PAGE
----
ALL (OF) = the whole or complete group
EVERY = each item / object / person in the group
Note that ALL is used with plural nouns while EVERY and EACH are used with singular nouns.
ALL or EVERY? Compare the following example sentences:
- All my friends love pizza. / Every friend I have loves pizza.
- All dogs love meat. / Every dog loves meat.
- She knows all the songs written by Justin Bieber. / She knows every song written by Justin Bieber
- I’ve visited all (of) the countries in Europe. / I’ve visited every country in Europe.
- I’ve watched all (of) the film last night. / I’ve watched every film with Tom Hanks.
Note you cannot say:
- I watched every the film last night.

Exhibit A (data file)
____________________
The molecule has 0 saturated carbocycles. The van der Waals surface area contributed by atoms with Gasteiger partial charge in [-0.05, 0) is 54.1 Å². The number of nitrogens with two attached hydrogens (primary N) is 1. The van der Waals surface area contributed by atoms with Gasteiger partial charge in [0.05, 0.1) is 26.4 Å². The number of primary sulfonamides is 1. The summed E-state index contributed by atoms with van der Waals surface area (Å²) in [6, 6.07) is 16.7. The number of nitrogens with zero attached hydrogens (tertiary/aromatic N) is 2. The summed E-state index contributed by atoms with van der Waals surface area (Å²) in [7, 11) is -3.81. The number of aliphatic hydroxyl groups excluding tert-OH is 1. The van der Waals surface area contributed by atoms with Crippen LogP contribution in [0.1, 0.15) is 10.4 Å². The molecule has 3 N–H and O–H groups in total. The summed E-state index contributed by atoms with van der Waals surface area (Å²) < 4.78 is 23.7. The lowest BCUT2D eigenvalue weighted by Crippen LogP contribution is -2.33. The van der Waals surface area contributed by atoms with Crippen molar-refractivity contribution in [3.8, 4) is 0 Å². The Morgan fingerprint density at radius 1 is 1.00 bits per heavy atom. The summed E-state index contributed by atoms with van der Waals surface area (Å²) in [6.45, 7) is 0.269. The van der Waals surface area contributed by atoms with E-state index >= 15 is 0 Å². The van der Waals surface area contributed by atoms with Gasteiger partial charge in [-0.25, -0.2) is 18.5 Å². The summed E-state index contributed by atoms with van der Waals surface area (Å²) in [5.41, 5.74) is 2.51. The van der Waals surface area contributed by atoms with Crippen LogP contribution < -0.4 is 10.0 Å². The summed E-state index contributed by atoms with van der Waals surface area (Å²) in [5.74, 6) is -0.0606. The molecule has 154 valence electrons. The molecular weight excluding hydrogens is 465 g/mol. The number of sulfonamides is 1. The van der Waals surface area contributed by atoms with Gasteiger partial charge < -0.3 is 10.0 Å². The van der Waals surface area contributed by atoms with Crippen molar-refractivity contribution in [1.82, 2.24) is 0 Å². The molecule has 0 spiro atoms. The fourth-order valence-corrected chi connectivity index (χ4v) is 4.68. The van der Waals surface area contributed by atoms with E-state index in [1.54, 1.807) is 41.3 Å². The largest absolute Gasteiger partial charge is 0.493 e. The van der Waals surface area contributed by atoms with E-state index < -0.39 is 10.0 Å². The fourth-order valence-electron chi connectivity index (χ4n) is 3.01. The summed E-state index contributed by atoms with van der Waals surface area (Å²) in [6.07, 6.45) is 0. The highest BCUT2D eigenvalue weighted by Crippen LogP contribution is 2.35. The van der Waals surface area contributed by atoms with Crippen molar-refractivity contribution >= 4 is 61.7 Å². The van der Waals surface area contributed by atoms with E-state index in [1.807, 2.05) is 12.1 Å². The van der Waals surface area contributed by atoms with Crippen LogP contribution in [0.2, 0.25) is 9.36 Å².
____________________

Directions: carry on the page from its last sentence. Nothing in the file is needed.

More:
- Every my friend loves Malta.
It is not possible to use words (i.e. Determiners) as the, a/an, this / that, yours, his, etc. with EVERY or EACH.
Difference between all and every
In the examples above ALL and EVERY are used in a way that the sentences have the same meaning. But this is not always the case. Compare the following:
- All the lesson was boring. (One lesson. The complete or whole lesson was boring.)
- Every lesson was boring. (3 or more lessons. There were some lessons and they were all boring.)
- The children ate all the cake. (One cake. The children ate the complete cake.)
- The children ate every cake. (3 or more cakes. The children ate all the cakes.)
All is typically used with plural and uncountable nouns. In examples 1 & 3 above, lesson and cake are uncountable.
Complete this online exercise below using ALL or EVERY.